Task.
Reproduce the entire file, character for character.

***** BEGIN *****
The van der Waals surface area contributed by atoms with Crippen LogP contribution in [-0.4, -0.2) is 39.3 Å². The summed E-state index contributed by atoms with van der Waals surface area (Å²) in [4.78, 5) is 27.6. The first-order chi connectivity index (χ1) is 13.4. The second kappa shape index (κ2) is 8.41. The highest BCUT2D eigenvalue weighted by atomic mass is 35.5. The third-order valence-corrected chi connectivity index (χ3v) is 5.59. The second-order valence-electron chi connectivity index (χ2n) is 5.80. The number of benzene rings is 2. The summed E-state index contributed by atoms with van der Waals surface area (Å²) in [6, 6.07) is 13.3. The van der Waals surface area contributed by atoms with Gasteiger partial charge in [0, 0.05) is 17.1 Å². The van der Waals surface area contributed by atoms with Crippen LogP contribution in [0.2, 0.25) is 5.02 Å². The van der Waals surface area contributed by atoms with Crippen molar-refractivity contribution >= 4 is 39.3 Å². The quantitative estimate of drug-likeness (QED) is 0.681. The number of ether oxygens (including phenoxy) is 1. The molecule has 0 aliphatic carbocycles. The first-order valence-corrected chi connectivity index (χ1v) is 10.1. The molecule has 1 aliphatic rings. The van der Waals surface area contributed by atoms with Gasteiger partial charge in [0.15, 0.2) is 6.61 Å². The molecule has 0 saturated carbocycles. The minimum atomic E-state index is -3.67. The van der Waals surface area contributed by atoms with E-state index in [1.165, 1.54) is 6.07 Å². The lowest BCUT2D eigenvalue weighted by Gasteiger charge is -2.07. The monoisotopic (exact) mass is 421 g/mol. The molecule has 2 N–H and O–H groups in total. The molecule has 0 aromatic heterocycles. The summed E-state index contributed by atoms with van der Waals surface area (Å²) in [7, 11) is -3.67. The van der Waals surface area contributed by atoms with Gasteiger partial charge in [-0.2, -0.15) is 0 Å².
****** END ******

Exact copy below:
The van der Waals surface area contributed by atoms with Crippen LogP contribution in [-0.4, -0.2) is 39.3 Å². The summed E-state index contributed by atoms with van der Waals surface area (Å²) in [4.78, 5) is 27.6. The first-order chi connectivity index (χ1) is 13.4. The second kappa shape index (κ2) is 8.41. The highest BCUT2D eigenvalue weighted by atomic mass is 35.5. The third-order valence-corrected chi connectivity index (χ3v) is 5.59. The second-order valence-electron chi connectivity index (χ2n) is 5.80. The number of benzene rings is 2. The summed E-state index contributed by atoms with van der Waals surface area (Å²) in [6, 6.07) is 13.3. The van der Waals surface area contributed by atoms with Gasteiger partial charge in [0, 0.05) is 17.1 Å². The van der Waals surface area contributed by atoms with Crippen LogP contribution in [0.2, 0.25) is 5.02 Å². The van der Waals surface area contributed by atoms with Crippen molar-refractivity contribution >= 4 is 39.3 Å². The quantitative estimate of drug-likeness (QED) is 0.681. The number of ether oxygens (including phenoxy) is 1. The molecule has 0 aliphatic carbocycles. The first-order valence-corrected chi connectivity index (χ1v) is 10.1. The molecule has 1 aliphatic rings. The van der Waals surface area contributed by atoms with Gasteiger partial charge in [0.15, 0.2) is 6.61 Å². The molecule has 0 saturated carbocycles. The minimum atomic E-state index is -3.67. The van der Waals surface area contributed by atoms with E-state index in [1.165, 1.54) is 6.07 Å². The lowest BCUT2D eigenvalue weighted by Gasteiger charge is -2.07. The monoisotopic (exact) mass is 421 g/mol. The molecule has 2 N–H and O–H groups in total. The molecule has 0 aromatic heterocycles. The summed E-state index contributed by atoms with van der Waals surface area (Å²) in [7, 11) is -3.67. The van der Waals surface area contributed by atoms with Gasteiger partial charge in [-0.2, -0.15) is 0 Å².